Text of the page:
This is also part of the joy of travelling the way I do.
Finding the Starting Point
I finished my coffee and bread thingy and bought two more for the road and got out my trusty phone and opened up Google Translate and tapped in “marshrutka to Bishkek” the response looked like this: Бішкекке Машрокта?. You don’t really need to know this but it just looks so kool. I showed this to a grumpy looking woman in a left luggage office and she pointed to a cash desk. I went to the counter and asked the woman there. Dá, sez she, with a hint of a smile, and tapped out the price on one of those giant calculators. I can’t remember now what it cost but it was dirt cheap, just a few yoyos. Where?, I mimed. She pointed to a door, gestured right and help up her forefinger to indicate stop one, I assumed. I went to the door, turned right and went to a sign with the number one. “Bishkek?”, I asked someone who looked in charge, opening my hands out, widening my eyes, shrugging my shoulders and with an upward inflection on the last syllable. I was hoping that he would interpret this as a question and that my body language wasn’t saying “I’m a mad flesh-eating zombie who’s just escaped from Almaty penitentiary and I’m going to devour you immediately”. Apparently I got it more or less right because he directed me to another person, the driver. I went through the same rigmarole with your man and he said, “dá, dá, Bishkek”. I hopped on in as sprite ly a fashion as I could muster.
The Old Tin Can of a Van
The van itself was an ancient Mercedes covered in rust and with holes around the edges and bits missing. The drivers window was cracked and the doors didn’t close properly. It was kitted out as a minibus, seating 18 people and the driver. I’m sure this wasn’t a Mercedes spec as the space was tight with limited legroom. But, in for a penny, in for a pound. This is the way I want to travel, to be with locals, to be a traveller and not a tourist. I got my wish. Actually, once I just went with the flow I really enjoyed the journey. It also gave me valuable insight into how a kamikaze pilot might have felt as he rapidly approached an American warship. Just joking about that last bit. Sort of.
We started out and the van went fine. The driver, and indeed passengers, had done this many times. Just another iteration of the Silk Road.
On the Road Again.
I was lucky to get a single seat by a window. There were two rows of two and a single seat except at the back where there were four seats and three in front. This gave me a bit of legroom. As soon as the marshrutka started moving nearly all the other passengers closed the curtains on the windows, yes, the van had curtains, and promptly fell asleep. Because I was in a single seat, I could open my curtain enough to look out and view the scenery.
The journey itself was great craic. For about an hour. And than it started to get a bit samey so I has a snooze. Luckily, I can sleep anywhere so I just closed my eyes and went spark out until the van juddered to a half halfway through the journey. We had stopped for a pit stop of 15 mins. I went into a local bazaar type shop and bought a bottle of sparkling water and a huge muffin; it was rock hard and not very muffiney. I ate half and chucked the rest away to two stray dogs who had taken a shine to me, as dogs often seem to do. I love dogs and really wanted to pat them but thought, rabies, careful. I have rabies shots but erred on the side of caution. They looked very mangy and unloved. In the interests of balance, cats don’t like me and scratch me at the first opportunity. The feeling is mutual.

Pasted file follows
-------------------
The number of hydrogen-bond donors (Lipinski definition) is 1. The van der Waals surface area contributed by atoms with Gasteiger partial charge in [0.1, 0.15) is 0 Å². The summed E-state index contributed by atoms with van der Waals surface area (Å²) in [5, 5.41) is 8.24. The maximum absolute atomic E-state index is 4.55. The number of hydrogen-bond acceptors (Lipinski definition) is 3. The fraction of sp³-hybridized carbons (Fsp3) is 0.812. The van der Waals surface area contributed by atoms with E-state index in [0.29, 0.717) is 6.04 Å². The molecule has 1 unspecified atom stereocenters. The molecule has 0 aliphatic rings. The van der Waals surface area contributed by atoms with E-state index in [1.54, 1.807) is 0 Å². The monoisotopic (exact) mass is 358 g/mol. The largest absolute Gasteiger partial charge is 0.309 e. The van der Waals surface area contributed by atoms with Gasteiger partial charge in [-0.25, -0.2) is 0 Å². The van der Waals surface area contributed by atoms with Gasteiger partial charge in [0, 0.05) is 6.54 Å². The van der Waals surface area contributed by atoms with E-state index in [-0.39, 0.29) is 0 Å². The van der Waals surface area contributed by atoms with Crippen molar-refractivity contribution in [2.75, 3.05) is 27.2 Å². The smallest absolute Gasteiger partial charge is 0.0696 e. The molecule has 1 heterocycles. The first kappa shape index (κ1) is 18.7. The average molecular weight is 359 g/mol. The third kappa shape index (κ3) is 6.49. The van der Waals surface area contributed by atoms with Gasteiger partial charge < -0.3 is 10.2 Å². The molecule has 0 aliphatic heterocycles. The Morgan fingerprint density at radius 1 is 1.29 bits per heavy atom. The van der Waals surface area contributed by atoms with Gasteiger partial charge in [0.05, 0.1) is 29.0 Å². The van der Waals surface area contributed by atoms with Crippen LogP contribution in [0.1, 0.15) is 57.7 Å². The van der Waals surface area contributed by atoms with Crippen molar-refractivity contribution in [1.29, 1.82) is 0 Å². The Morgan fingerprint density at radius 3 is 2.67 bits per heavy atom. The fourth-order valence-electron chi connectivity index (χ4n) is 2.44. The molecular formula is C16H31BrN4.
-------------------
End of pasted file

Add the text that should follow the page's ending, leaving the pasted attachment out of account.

The pit stop had the feel of a motorway service station in Europe and really fulfilled the same role. I always get a strong liminal seance in such places and feel pleasantly disconnected from my everyday life while maintaining a sense of who I am and what I’m doing. The realisation really hit me that I’m travelling as I’ve always wanted to travel and that I’m just approaching the border between Kazakhstan and Kyrgyzstan, two countries whose existence barely registered with me a few years ago. This wasn’t just a thought or cognition, it was a visceral experience, I felt it in my body, my upper body mainly, as a loosening sensation. There was also a transpersonal aspect to this as I realised, with a sense of awe and wonder, how amazing this planet our ours is and how we are interconnected on so many levels. My response to this was “well, fuck me, this is gas”
Beep, beep. Pitstop over. We all got back on to the mininus again and away it rumbled. The dogs gave me a mournful look as we pulled away.
When we got to the border area, we had to dismount from the van and take our luggage with us. The van would go through a different route and we would meet it at the other side. I got a bit apprehensive about this as it was my first time crossing a border by marshrutka. I have crossed many international borders in the past and know how to conduct myself. I walk like I own the place, avoid eye contact with people in uniform and be very polite and courteous to the person at passport control. As nearly all the vans were white, rusty and with cracked windshields, how would I ever recognise mine. Nobody around here speaks English. I took a photo on my phone of registration plates and memorised a few people on the bus. I followed a young Russian backpacking couple as they were easily distinguishable and kept as close as I could to them without looking like a stalker. Anyway, the border wasn’t that far away from Bishkek and I could catch a taxi, if the worst came to the worst.